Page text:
Southern Gothic (CD)

Tymenski’s Southern Gothic doesn’t sound like it should work but it does and it does so in spades. The Vermont-born artist combines indie electronica with Americana melodies and (of course) Southern Gothic themes, weaving a world that feels closer than ever and as strange as it has always been. You won’t hear anything else like this…but you’ll definitely want to. One of the most intriguing, atmospheric records of the year.

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White Noise (CD)

It's exciting to experience the growth of an artist, to see the directions they head in and the new musical frontiers they forge. Noah Gundersen's debut, Ledges, was an intimate indie folk album that seemed to be more closely connected to the world of '70s private press folk than some of his poppier contemporaries. But his new album, White Noise, plays off his folk roots and the result is a rock album that seems too sentimental, sincere, and emotional to be labeled rock. Expanding on simple melodies and powerful lyrical imagery that shows off his songwriter roots, White Noise creates hypnotic songs through bare productions that pull a lot of influence from the reverb heavy vibe of Echo and the Bunnymen with a touch of Eno-style studio experimentation, making this album sound more unconventional and riskier than other overblown rock productions. Songs that would have been simpler and quieter only three years ago are now dense and filled with endless discoveries as electric guitars pump through amps, drums shatter glass, and celestial synths send you into an introspective journey. The opening powerhouse "After All (Everything All The Time)" would've been a hit in the weirdo landscape of '90s rock, but today feels like a type of ballad we're desperately missing today. Using soft harmonics and strange electronic devices, the song slowly builds until it explodes with blissful noise. The hi-hats shatter, the guitars feel like they're being spun around your brain, and Gundersen's tragic voice cries out with such sadness and despair. One listen and you're bound to feel something. White Noise doesn't only fulfill the desire and placement of rock music in popular culture with catchy songs and memorable lyrics, but is a fresh reminder that there's still a lot of life and vitality in rock music today. This album is something special.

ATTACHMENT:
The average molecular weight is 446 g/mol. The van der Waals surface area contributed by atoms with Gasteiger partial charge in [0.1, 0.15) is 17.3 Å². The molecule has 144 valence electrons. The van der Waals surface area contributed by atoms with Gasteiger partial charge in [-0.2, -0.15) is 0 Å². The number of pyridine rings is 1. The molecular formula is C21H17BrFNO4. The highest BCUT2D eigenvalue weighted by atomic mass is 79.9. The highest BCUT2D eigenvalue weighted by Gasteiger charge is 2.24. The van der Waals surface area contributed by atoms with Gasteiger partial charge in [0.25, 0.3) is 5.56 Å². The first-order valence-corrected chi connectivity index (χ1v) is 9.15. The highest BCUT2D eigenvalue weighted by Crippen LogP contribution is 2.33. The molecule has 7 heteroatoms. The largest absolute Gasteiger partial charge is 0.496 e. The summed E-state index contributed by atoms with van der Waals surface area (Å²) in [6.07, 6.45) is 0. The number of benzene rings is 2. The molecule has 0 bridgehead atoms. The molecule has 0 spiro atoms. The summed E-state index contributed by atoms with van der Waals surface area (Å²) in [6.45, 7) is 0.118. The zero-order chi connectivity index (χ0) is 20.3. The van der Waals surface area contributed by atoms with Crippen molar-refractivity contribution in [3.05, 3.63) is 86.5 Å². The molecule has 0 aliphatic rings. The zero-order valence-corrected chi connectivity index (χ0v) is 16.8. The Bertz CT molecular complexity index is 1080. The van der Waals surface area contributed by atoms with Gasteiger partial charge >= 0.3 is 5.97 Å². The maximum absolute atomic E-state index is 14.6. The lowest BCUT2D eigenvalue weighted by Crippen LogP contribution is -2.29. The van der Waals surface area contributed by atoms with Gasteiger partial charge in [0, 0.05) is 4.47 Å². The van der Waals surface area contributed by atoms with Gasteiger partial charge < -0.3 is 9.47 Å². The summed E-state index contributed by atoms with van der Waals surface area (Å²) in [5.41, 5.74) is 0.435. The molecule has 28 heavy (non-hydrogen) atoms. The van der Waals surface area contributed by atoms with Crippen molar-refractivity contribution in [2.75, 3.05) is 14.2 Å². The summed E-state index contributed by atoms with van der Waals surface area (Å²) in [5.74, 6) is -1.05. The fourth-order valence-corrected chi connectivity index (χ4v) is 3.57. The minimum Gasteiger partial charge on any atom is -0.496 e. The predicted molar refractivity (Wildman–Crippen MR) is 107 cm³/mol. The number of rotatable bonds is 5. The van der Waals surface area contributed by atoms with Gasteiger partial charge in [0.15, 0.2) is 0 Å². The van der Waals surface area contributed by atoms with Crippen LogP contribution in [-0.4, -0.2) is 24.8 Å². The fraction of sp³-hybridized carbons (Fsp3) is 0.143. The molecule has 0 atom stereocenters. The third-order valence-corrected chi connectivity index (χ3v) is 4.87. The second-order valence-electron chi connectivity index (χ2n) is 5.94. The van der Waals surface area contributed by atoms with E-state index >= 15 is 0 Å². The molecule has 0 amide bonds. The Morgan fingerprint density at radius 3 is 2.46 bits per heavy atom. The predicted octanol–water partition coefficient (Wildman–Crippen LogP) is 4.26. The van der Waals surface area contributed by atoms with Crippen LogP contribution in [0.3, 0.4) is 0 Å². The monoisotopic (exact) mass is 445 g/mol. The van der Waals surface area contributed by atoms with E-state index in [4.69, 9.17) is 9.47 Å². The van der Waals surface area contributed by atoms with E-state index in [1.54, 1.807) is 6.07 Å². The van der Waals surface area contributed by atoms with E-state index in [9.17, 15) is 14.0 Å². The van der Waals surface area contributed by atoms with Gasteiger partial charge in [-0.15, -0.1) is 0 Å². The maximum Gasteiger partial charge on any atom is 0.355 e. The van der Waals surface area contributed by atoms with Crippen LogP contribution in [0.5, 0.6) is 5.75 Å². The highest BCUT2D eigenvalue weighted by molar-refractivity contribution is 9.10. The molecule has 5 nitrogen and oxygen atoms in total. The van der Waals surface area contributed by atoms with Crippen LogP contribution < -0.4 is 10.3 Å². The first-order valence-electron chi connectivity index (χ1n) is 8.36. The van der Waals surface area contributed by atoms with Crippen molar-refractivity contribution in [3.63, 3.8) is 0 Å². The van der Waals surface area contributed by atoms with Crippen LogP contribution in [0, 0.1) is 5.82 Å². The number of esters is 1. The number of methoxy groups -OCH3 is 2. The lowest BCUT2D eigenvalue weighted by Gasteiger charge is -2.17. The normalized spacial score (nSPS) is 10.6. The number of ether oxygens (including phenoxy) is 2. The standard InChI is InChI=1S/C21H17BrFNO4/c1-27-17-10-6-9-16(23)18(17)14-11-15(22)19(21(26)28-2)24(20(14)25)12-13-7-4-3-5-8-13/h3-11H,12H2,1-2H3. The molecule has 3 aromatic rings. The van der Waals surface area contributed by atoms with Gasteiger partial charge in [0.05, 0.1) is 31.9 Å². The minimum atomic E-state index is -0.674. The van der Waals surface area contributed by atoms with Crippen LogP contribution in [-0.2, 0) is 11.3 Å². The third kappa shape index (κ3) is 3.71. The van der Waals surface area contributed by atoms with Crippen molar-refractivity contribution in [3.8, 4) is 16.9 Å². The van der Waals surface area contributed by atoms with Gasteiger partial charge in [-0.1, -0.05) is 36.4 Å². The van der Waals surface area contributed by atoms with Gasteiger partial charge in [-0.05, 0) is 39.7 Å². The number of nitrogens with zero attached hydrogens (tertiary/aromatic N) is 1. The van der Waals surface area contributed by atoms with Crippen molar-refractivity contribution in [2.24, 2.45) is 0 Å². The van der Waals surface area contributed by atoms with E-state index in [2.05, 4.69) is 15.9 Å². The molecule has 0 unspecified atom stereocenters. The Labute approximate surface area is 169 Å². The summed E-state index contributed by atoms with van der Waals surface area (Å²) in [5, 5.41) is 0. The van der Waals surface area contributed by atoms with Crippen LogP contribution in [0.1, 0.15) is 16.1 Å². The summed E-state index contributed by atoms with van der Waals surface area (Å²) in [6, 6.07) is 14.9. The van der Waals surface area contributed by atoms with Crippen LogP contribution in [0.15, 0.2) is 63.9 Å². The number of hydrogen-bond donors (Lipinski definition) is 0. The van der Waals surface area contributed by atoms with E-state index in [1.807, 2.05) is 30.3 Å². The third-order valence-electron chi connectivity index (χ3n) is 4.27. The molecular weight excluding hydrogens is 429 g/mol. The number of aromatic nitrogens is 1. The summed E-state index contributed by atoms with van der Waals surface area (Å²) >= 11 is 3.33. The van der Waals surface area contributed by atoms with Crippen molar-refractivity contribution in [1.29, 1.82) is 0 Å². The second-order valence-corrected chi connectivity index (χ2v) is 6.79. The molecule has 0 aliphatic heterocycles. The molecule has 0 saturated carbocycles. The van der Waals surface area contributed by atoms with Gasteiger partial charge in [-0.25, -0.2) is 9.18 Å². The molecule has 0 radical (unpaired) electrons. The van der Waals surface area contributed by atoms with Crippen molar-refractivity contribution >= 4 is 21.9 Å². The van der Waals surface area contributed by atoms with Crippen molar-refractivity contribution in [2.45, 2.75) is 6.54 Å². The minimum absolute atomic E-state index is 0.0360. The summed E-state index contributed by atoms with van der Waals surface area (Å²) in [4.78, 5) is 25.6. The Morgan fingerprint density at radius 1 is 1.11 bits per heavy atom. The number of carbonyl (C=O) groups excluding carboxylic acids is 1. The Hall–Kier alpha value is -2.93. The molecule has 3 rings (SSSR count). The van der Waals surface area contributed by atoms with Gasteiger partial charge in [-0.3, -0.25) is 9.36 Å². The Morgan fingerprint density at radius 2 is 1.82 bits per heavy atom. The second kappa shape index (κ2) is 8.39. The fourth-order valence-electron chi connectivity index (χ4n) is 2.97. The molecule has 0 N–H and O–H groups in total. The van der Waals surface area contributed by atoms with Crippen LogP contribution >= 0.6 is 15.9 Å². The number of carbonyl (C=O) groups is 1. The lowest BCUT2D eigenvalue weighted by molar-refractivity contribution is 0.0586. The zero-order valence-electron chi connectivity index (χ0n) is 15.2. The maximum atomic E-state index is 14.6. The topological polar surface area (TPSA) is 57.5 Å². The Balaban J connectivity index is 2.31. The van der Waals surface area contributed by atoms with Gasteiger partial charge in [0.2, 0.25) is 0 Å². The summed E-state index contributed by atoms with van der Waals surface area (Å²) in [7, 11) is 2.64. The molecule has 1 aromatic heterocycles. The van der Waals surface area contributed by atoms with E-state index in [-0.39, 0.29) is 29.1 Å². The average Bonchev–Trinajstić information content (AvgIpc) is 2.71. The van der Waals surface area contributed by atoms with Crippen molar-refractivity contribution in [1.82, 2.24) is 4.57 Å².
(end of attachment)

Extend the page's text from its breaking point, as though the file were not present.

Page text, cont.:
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Queens Of The Breakers (CD)

Sibling duo The Barr Brothers set a richly atmospheric tone on their third LP, Queen of the Breakers. These well-constructed folk songs venture into indie, Americana, and southern rock territory, each track building off the previous one. It’s perfect road trip music, suited to restless souls and wandering hearts. This is the sort of album that slowly worms its way into to your heart and stays on your record player for months.

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